Photo Credit: Pierre Ekman
In spirit, Lightning in a Bottle and Boom Festival are reaching for some of the same goals. We both seek to create the best show possible, to build community and to foster culture centered on sustainable practices. “Since it’s so international,” Josh commented. “Boom has taught us a lot about working with a really diverse team of people. It has really inspired us to make LIB into a more international festival. Boom is also specific and unique in their messaging and ethos. They have been around for a long time and have deep roots in pschyedelic trance culture. To us, it’s an uncomprimising beacon of that culture and it has inspired and pushed us in a similar direction for the American West Coast festival scene.”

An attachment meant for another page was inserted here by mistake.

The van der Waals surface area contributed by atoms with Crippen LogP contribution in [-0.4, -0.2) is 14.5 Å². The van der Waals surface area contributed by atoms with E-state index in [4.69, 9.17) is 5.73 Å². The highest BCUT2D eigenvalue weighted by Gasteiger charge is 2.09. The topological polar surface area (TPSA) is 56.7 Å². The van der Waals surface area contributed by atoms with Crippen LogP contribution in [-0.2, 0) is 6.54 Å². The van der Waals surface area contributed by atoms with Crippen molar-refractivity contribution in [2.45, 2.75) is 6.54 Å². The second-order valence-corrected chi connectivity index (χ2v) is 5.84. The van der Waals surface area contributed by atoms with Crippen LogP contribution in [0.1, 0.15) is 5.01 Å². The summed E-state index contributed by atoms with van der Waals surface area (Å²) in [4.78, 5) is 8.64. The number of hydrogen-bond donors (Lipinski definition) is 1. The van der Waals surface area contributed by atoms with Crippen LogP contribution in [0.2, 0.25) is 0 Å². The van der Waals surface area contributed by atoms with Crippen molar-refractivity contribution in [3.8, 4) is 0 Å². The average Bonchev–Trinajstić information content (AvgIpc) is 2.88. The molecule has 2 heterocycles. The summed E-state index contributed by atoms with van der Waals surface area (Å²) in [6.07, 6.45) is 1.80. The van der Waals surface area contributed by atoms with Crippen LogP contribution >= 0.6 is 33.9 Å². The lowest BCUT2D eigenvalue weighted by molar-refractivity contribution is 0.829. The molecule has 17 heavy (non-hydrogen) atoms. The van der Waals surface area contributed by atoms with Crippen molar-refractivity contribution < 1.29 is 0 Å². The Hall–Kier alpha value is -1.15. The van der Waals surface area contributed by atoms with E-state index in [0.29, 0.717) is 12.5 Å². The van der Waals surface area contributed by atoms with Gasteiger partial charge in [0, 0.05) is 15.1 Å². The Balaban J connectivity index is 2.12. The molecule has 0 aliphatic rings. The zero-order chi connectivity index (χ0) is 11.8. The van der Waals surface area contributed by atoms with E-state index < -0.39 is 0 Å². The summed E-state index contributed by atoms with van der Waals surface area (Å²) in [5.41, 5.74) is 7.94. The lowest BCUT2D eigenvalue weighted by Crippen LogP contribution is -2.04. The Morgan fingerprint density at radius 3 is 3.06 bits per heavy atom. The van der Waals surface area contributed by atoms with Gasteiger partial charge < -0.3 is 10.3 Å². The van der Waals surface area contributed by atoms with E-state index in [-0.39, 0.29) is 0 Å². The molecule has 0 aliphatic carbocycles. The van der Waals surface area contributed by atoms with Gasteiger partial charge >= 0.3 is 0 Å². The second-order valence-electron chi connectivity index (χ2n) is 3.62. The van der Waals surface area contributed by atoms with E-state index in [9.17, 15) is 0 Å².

As he reflected on the growing collaborations between Do LaB and Boom, Josh thought about how special the relationship is. “We feel kind of like a sister festival and it’s rewarding to keep that going year after year (every 2 years actually, since Boom is a biannual festival). However, we have also worked with Coachella and Symbiosis in various capacities for many years now and large scale collaborating is something we plan on doing for a very long time.”
Feature Photo Credit: Jakob Kolar
For more on our incredible structures check out the design section of our website.